Kevin Durant, Boston Celtics could have makings of potent partnership

Kevin Durant, Boston Celtics could have makings of potent partnership

Early Monday morning, we finally got an update on the month-long, ongoing saga around Kevin Durant’s uncertain future with the Brooklyn Nets. According to ESPN’s Adrian Wojnarowski and The Athletic’s Shams Charania, the Boston Celtics have now entered the race to secure Durant’s services.

Already on the precipice of winning an NBA championship last season, if the Celtics paired KD alongside Jayson Tatum, it would create instant fireworks and terrorize the Eastern Conference. However, the likely price to pay could be a bittersweet one for Boston, as Jaylen Brown’s name is at the center of the negotiation table.

Charania mentioned that the Celtics offered Brown, Derrick White and a future first-round pick for Durant. Brooklyn declined and reportedly countered by asking for Brown, Marcus Smart, another key role player and multiple draft picks. From there, talks are unknown with Durant’s trade request looming over the entire offseason thus far.

Boston’s late entry into the Durant derby is an interesting twist, to say the least, because they have all the necessary pieces to make a strong offer. From the beginning, the Nets’ asking price has included a player with star upside, win-now rotation pieces and all of the draft artillery possible from an opposing team. While Boston doesn’t check every box, it has arguably the biggest trump card of all with Brown.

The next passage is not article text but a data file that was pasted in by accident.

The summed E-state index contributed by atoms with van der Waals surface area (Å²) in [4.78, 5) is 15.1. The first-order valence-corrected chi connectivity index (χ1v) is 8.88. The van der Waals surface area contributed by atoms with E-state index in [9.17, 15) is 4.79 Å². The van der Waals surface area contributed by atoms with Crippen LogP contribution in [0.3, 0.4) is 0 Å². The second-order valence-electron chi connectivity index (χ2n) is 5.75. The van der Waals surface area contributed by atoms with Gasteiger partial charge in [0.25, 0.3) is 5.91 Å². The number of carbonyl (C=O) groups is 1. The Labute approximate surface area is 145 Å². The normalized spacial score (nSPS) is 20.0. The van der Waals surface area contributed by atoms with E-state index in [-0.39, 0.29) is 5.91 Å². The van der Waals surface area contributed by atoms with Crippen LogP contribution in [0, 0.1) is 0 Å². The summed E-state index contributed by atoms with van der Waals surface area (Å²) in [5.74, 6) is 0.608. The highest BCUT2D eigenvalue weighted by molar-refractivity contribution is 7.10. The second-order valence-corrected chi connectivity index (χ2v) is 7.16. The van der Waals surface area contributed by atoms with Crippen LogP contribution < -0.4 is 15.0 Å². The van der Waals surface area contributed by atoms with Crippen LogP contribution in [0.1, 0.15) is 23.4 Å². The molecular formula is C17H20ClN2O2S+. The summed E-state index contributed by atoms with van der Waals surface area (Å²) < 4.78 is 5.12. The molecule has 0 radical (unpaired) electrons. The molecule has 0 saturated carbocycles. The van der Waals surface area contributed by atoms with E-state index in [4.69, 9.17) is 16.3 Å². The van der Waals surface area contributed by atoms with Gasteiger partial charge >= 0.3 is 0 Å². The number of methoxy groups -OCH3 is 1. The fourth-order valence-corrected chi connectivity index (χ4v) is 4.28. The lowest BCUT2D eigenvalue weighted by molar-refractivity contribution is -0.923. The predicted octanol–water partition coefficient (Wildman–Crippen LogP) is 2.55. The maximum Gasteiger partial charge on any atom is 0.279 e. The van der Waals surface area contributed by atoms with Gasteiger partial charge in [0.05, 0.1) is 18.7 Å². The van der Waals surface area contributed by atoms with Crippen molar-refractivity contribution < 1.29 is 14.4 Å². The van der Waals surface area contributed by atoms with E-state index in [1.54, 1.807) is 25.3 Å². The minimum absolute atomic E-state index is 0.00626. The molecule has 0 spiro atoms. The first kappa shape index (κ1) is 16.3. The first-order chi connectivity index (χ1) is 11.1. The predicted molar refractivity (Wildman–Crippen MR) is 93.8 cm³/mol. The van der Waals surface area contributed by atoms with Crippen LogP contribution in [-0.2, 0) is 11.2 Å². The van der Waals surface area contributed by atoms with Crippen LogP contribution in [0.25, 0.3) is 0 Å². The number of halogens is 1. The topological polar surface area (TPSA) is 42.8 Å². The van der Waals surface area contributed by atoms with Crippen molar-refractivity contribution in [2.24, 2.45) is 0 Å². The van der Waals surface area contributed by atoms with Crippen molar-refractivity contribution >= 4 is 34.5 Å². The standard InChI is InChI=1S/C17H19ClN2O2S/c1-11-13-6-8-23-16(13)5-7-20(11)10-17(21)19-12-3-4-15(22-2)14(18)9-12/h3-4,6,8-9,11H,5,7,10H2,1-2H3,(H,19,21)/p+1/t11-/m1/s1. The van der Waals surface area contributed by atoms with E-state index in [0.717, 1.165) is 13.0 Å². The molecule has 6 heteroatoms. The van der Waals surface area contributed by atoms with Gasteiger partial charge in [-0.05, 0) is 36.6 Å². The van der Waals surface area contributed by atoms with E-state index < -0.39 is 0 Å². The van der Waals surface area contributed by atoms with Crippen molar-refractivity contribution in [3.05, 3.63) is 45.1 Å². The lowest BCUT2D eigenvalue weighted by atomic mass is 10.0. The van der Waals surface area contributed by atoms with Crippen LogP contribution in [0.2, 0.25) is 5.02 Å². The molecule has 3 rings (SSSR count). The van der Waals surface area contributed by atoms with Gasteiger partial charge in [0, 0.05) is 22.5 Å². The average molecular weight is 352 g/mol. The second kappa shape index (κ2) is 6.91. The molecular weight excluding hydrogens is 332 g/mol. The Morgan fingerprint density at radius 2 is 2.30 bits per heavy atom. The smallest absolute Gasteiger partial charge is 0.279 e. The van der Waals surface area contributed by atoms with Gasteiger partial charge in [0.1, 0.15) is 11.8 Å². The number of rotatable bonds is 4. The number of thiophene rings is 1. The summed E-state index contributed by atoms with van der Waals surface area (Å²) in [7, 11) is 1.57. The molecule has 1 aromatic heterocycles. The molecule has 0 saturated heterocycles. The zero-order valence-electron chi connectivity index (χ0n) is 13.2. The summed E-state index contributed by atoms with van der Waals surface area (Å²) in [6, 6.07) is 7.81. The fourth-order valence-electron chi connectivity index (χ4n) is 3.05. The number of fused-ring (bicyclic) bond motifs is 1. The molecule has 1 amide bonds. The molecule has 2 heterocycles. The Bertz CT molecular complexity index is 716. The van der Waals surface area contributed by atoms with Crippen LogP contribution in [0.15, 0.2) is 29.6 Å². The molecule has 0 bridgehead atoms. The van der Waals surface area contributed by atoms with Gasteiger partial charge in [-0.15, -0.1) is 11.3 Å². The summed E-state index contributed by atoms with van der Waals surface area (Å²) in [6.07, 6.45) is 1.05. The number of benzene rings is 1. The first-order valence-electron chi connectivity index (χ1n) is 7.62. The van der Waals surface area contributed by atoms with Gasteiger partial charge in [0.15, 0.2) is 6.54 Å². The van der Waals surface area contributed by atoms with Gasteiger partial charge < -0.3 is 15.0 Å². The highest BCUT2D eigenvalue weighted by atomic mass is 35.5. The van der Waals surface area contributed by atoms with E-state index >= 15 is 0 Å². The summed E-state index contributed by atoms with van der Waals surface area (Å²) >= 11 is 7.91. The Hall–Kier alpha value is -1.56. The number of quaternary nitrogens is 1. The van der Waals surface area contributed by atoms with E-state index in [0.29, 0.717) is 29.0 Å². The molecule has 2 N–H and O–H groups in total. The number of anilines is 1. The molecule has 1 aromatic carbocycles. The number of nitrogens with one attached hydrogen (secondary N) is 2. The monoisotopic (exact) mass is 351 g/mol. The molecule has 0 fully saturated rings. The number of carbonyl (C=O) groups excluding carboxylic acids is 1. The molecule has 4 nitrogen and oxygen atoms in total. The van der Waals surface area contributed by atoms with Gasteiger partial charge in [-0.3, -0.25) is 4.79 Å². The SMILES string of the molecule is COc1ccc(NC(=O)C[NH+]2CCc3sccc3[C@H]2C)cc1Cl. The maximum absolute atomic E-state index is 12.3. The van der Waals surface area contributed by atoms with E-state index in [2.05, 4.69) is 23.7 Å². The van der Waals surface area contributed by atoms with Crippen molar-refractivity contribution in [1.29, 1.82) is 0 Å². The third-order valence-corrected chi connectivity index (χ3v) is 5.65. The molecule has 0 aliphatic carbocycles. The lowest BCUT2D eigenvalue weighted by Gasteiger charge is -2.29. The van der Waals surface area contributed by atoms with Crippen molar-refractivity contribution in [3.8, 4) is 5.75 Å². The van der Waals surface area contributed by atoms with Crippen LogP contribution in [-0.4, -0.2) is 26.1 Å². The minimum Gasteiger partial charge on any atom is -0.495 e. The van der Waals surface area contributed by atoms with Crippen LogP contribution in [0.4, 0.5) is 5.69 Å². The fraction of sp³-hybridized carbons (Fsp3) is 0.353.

Being the second option next to Tatum, Brown has flourished and become one of the most dependable two-way wings in the league. Since 2020, Brown’s numbers have indicated he's ready to soar to the moon with more usage (24.2 points, 6.1 rebounds, 3.5 assists and 1.2 steals per game on 58.0% True Shooting). Away from Tatum, it’s fair to assume Brown’s scoring outlook would only lead him to become a true No. 1 option for an organization. In Brooklyn, Brown certainly would have that potential runway.

But is this whole process of chasing Durant worth it in the first place for Boston? That’s the question internally the Celtics are surely debating, but it’s certainly notable that the 25-year-old wing was already included in a proposal. Where there’s smoke, fire usually follows in situations like this.

Since Brad Stevens stepped off the court as head coach and became general manager, the Celtics’ aggressiveness in trying to improve can’t go unnoticed. White, who was included in the original Durant proposal alongside Brown, just joined the team midseason after Boston traded a draft pick and a future swap (top-pick protected) in 2028. Malcolm Brogdon and Danilo Gallinari were massive additions to bolster an already robust unit of depth in Boston. Durant’s inclusion would be like Thanos acquiring the last Infinity Stone before he snaps his fingers.

Yes, this deal may hurt the Celtics’ long-term window, but there’s no denying Boston would put itself a head above everyone else in the East with such a huge splash.

With both sides already declining offers and counter-proposals, here’s a potential framework that seemingly meets in the middle of those original asking prices.

Celtics receive: Kevin Durant